Sunday, November 30, 2008

Getting Tor, Privoxy and Torbutton working on Ubuntu

This was tested on my laptop running Ubuntu 8.04 (Hardy Heron).

1. From a terminal run
sudo apt-get install tor privoxy

2. Edit /etc/privoxy/config
3. Add the line (including the period at the end):
forward-socks4a / localhost:9050 .

4. Comment out the line:
logfile logfile

5. Restart Privoxy:
sudo /etc/init.d/privoxy restart

6. Install the Firefox torbutton extension.

Right clicking the torbutton and selecting Preferences | Proxy Settings | Test settings should work out of the box now.

Thursday, November 13, 2008

The best thing I've read all day

Interoperability, transparency, extensibility, and storage or transaction economy: these are the important themes in designing file formats and application protocols. Interoperability and transparency demand that we focus such designs on clean data representations, rather than putting convenience of implementation or highest possible performance first.

From The Art of Unix Programming.

Free (as in beer) PDF to Word Conversion

Normally I try to avoid talking about my job here (this is my personal blog and nothing on it is attributable to my employer) but I want to make an exception in this case.

The company I work for (Solid Documents) just launched a free PDF to Word conversion service.

Usually when I'm at home I have to fire up a VM running Windows (and Solid Converter PDF) to convert a file (I typically convert to RTF as our software doesn't require MS Office for that conversion), but now I don't have to (and neither do you). Nice.

Wednesday, November 12, 2008

Stupid (but useful) one liner for Visually Monitoring Free Disk Space

I'm sure there is a better way of doing this (or a prebuilt tool that does) but I felt like doing some oldschool shell scripting while I update my local Ubuntu mirror for Intrepid Ibex.

One liner:
while true; do clear; date; df -ah; sleep 10; done

The output looks like:
Wed Nov 12 20:10:43 PST 2008
Filesystem Size Used Avail Use% Mounted on
/dev/hda1 72G 49G 20G 71% /
tmpfs 506M 0 506M 0% /lib/init/rw
proc 0 0 0 - /proc
sysfs 0 0 0 - /sys
procbususb 0 0 0 - /proc/bus/usb
udev 10M 44K 10M 1% /dev
tmpfs 506M 0 506M 0% /dev/shm
devpts 0 0 0 - /dev/pts
/dev/hdb1 459G 59G 377G 14% /var/spool/apt-mirror

Monday, August 25, 2008

Ping a range of IP addresses using Python (or whatever else you need to do)

#!/usr/bin/env python
# IPRange. Do stuff with IP addresses.
# this is code is designed to parse a range of ip addresses and
# do something with them. Example uses are ping, nmap, ssh, etc.
# have fun, but don't do illegal things and if it breaks everything
# around you it isn't my fault. Use this only for good, not evil.
# contact author(Sam Levine):
# host = darkscyon
# domain = (you know, google mail)
# no spam or complaints please. patches are welcome. feedback
# (good or bad) is very welcome.
# Be excellent to one another.

def IPRange(octets, func=""):
# octets = "192.168.50-55.1-100"
# func = (some function you've written)
# objects passed to func are strings

if func == "":
def func():

octets = (octets.split('.'))
ranges = []
loop = 0
for octet in octets:
# this is ugly
# basically the idea is that if the user enters a range of ip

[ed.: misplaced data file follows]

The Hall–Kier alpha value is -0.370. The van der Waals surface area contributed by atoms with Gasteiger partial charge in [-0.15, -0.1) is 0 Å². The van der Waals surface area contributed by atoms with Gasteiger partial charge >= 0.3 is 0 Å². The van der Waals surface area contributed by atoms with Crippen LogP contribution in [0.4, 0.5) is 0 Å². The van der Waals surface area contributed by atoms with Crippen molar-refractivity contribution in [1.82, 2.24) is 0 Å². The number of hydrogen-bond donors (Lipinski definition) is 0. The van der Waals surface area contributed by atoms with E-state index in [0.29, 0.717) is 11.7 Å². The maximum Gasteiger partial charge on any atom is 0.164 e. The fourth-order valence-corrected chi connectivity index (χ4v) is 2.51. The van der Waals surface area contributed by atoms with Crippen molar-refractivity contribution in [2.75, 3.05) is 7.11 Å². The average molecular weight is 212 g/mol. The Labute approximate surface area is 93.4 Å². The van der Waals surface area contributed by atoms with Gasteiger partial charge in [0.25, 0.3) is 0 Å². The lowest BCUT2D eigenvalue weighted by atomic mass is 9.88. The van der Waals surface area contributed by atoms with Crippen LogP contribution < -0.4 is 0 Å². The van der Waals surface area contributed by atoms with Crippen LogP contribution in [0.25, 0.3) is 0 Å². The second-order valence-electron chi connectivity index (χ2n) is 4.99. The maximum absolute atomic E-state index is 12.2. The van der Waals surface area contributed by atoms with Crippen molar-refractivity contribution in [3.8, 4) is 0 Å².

# addreses delimited by '-' it parses out the first part of the
# range and the second part.
# it works, just not pretty or readable
if octet.find('-') != -1:
spot = octet.find('-') + 1
octets[loop] = int(octet[:octet.find('-')])
ranges.append(int(octet[spot:]) + 1)
octets[loop] = int(octet)
ranges.append(int(octet) + 1)
loop += 1
CurrentAddress = ""
loop = 0
output = []
for one in range(octets[0], ranges[0]):
for two in range(octets[1], ranges[1]):
for three in range(octets[2], ranges[2]):
for four in range(octets[3], ranges[3]):
for item in (one, two, three, four):
CurrentAddress += str \
((one, two, three, four)[loop]) + "."
loop += 1
CurrentAddress = CurrentAddress[:-1]
CurrentAddress = ""
loop = 0
# return a list of the output
return output

if __name__ == '__main__':
import os
# self test code
def func(x):
print x

test = IPRange("192.168.1-2.10-15", func)
print "The output should be none", test

# example usage
def pinger(x):
input, output = os.popen4('ping -c2 ' + x)
return output
pinglines = IPRange("", pinger)
for streams in pinglines:
for line in streams.readlines():
print line,

Wednesday, August 13, 2008

A python script to find and play all the videos on your computer

#!/usr/bin/env python
# a silly script I wrote to find and play
# all the movies on my hd.
class FileLister:
def __init__(self, suffixes, directory=None):
self.suffixes = suffixes
if directory:
self.cwd = directory
self.cwd = os.getcwd()

def list_files(self):
list = []
items = os.listdir(self.cwd)
for item in items:
for suffix in self.suffixes:
if item.endswith(suffix):
return list

def change_dir(self, directory):
self.cwd = directory

def change_filter():

def walk_dir(self):
movies = []
for root, dirs, files in os.walk(self.cwd):
list = self.list_files()
if list:
for item in list:
movies.append(os.path.join(root, item))

return movies

class MoviePlayer:
def __init__(self, movie_list, player='vlc'):
self.player =[player]
self.mlist = movie_list

def play(self):
command = self.player
for movie in self.mlist:

if __name__ == "__main__":
import os, subprocess, time
# replace the magic string below with the location you store your videos
dir = os.path.expanduser('/media/storage')
# you may wish to edit the list below to add filetypes you use
lister = FileLister(['.avi', '.mpg', '.flv', '.mkv'], dir)
movies = lister.walk_dir()
# mplayer can be substituted with gmplayer or left out to use
# vlc by default
playme = MoviePlayer(movies, 'mplayer')

Wednesday, July 30, 2008

My current python "IDE"

The script below is one that I'm currently using to quickly setup my python coding environment.
import os
os.popen4('gnome-terminal -e python --working-directory ~/scripts/python -t PYTHON')
os.popen4('gnome-terminal --working-directory ~/scripts/python')
os.popen4('xterm -e "cd scripts/python && /bin/bash"')

You may be asking yourself why I'm opening 3 terminals. I personally like having lots of text in front of me at once so I can focus on reading/thinking and not using the mouse (or the keyboard).